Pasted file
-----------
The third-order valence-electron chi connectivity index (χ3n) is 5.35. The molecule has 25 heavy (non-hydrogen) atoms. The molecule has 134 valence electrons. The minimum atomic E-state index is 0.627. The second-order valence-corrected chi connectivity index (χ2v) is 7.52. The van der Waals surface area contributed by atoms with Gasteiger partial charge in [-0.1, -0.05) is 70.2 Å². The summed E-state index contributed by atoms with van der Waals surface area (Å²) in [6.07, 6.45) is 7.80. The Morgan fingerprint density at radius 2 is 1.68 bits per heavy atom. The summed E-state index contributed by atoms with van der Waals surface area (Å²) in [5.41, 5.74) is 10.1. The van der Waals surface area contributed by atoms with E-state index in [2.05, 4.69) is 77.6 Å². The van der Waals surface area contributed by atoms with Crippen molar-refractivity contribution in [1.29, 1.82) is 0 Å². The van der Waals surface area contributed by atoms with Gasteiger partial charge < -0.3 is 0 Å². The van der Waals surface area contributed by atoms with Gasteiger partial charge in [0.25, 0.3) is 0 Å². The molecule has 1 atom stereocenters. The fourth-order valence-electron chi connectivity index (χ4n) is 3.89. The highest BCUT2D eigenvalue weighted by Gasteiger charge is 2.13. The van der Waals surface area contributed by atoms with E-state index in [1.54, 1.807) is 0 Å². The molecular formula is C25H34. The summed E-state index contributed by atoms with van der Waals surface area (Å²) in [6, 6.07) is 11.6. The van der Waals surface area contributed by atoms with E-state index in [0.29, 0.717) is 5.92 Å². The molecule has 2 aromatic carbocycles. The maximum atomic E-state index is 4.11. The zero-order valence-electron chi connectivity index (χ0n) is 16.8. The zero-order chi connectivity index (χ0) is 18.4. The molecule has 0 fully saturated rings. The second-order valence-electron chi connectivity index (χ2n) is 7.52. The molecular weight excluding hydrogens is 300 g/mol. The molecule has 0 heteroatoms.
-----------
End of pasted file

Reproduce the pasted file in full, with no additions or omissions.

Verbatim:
The third-order valence-electron chi connectivity index (χ3n) is 5.35. The molecule has 25 heavy (non-hydrogen) atoms. The molecule has 134 valence electrons. The minimum atomic E-state index is 0.627. The second-order valence-corrected chi connectivity index (χ2v) is 7.52. The van der Waals surface area contributed by atoms with Gasteiger partial charge in [-0.1, -0.05) is 70.2 Å². The summed E-state index contributed by atoms with van der Waals surface area (Å²) in [6.07, 6.45) is 7.80. The Morgan fingerprint density at radius 2 is 1.68 bits per heavy atom. The summed E-state index contributed by atoms with van der Waals surface area (Å²) in [5.41, 5.74) is 10.1. The van der Waals surface area contributed by atoms with E-state index in [2.05, 4.69) is 77.6 Å². The van der Waals surface area contributed by atoms with Crippen molar-refractivity contribution in [1.29, 1.82) is 0 Å². The van der Waals surface area contributed by atoms with Gasteiger partial charge < -0.3 is 0 Å². The van der Waals surface area contributed by atoms with Gasteiger partial charge in [0.25, 0.3) is 0 Å². The molecule has 1 atom stereocenters. The fourth-order valence-electron chi connectivity index (χ4n) is 3.89. The highest BCUT2D eigenvalue weighted by Gasteiger charge is 2.13. The van der Waals surface area contributed by atoms with E-state index in [1.54, 1.807) is 0 Å². The molecular formula is C25H34. The summed E-state index contributed by atoms with van der Waals surface area (Å²) in [6, 6.07) is 11.6. The van der Waals surface area contributed by atoms with E-state index in [0.29, 0.717) is 5.92 Å². The molecule has 2 aromatic carbocycles. The maximum atomic E-state index is 4.11. The zero-order valence-electron chi connectivity index (χ0n) is 16.8. The zero-order chi connectivity index (χ0) is 18.4. The molecule has 0 fully saturated rings. The second-order valence-electron chi connectivity index (χ2n) is 7.52. The molecular weight excluding hydrogens is 300 g/mol. The molecule has 0 heteroatoms.